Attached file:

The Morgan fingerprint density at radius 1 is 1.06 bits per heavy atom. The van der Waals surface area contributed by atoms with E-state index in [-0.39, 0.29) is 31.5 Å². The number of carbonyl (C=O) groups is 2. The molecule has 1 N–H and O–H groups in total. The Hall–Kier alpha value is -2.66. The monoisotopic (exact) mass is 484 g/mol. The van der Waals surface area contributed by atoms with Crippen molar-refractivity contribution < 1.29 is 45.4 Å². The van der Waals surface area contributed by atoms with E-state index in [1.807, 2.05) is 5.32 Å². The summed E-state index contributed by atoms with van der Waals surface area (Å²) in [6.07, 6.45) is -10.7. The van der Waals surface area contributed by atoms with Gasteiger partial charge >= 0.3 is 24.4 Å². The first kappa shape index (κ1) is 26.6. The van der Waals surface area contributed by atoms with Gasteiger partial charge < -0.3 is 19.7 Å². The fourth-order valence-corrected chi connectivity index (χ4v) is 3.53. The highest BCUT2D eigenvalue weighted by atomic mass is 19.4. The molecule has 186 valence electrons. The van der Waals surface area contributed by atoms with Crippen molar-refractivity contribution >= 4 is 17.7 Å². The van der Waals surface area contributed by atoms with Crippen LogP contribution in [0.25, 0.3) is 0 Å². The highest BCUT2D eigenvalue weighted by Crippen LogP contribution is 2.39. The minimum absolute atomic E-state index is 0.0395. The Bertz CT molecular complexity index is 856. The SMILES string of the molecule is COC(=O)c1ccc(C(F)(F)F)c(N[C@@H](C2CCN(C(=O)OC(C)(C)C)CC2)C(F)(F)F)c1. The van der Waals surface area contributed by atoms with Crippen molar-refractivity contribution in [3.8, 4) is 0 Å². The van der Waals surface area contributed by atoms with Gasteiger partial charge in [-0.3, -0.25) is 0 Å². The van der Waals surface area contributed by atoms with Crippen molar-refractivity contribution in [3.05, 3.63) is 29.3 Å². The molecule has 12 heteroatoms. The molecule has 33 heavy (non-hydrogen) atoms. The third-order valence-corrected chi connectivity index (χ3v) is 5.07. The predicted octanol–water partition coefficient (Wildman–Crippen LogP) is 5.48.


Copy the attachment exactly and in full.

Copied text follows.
The Morgan fingerprint density at radius 1 is 1.06 bits per heavy atom. The van der Waals surface area contributed by atoms with E-state index in [-0.39, 0.29) is 31.5 Å². The number of carbonyl (C=O) groups is 2. The molecule has 1 N–H and O–H groups in total. The Hall–Kier alpha value is -2.66. The monoisotopic (exact) mass is 484 g/mol. The van der Waals surface area contributed by atoms with Crippen molar-refractivity contribution < 1.29 is 45.4 Å². The van der Waals surface area contributed by atoms with E-state index in [1.807, 2.05) is 5.32 Å². The summed E-state index contributed by atoms with van der Waals surface area (Å²) in [6.07, 6.45) is -10.7. The van der Waals surface area contributed by atoms with Gasteiger partial charge >= 0.3 is 24.4 Å². The first kappa shape index (κ1) is 26.6. The van der Waals surface area contributed by atoms with Gasteiger partial charge < -0.3 is 19.7 Å². The fourth-order valence-corrected chi connectivity index (χ4v) is 3.53. The highest BCUT2D eigenvalue weighted by atomic mass is 19.4. The molecule has 186 valence electrons. The van der Waals surface area contributed by atoms with Crippen molar-refractivity contribution >= 4 is 17.7 Å². The van der Waals surface area contributed by atoms with Crippen LogP contribution in [0.25, 0.3) is 0 Å². The highest BCUT2D eigenvalue weighted by Crippen LogP contribution is 2.39. The minimum absolute atomic E-state index is 0.0395. The Bertz CT molecular complexity index is 856. The SMILES string of the molecule is COC(=O)c1ccc(C(F)(F)F)c(N[C@@H](C2CCN(C(=O)OC(C)(C)C)CC2)C(F)(F)F)c1. The van der Waals surface area contributed by atoms with Crippen molar-refractivity contribution in [3.8, 4) is 0 Å². The van der Waals surface area contributed by atoms with Gasteiger partial charge in [-0.3, -0.25) is 0 Å². The van der Waals surface area contributed by atoms with Crippen molar-refractivity contribution in [3.05, 3.63) is 29.3 Å². The molecule has 12 heteroatoms. The molecule has 33 heavy (non-hydrogen) atoms. The third-order valence-corrected chi connectivity index (χ3v) is 5.07. The predicted octanol–water partition coefficient (Wildman–Crippen LogP) is 5.48.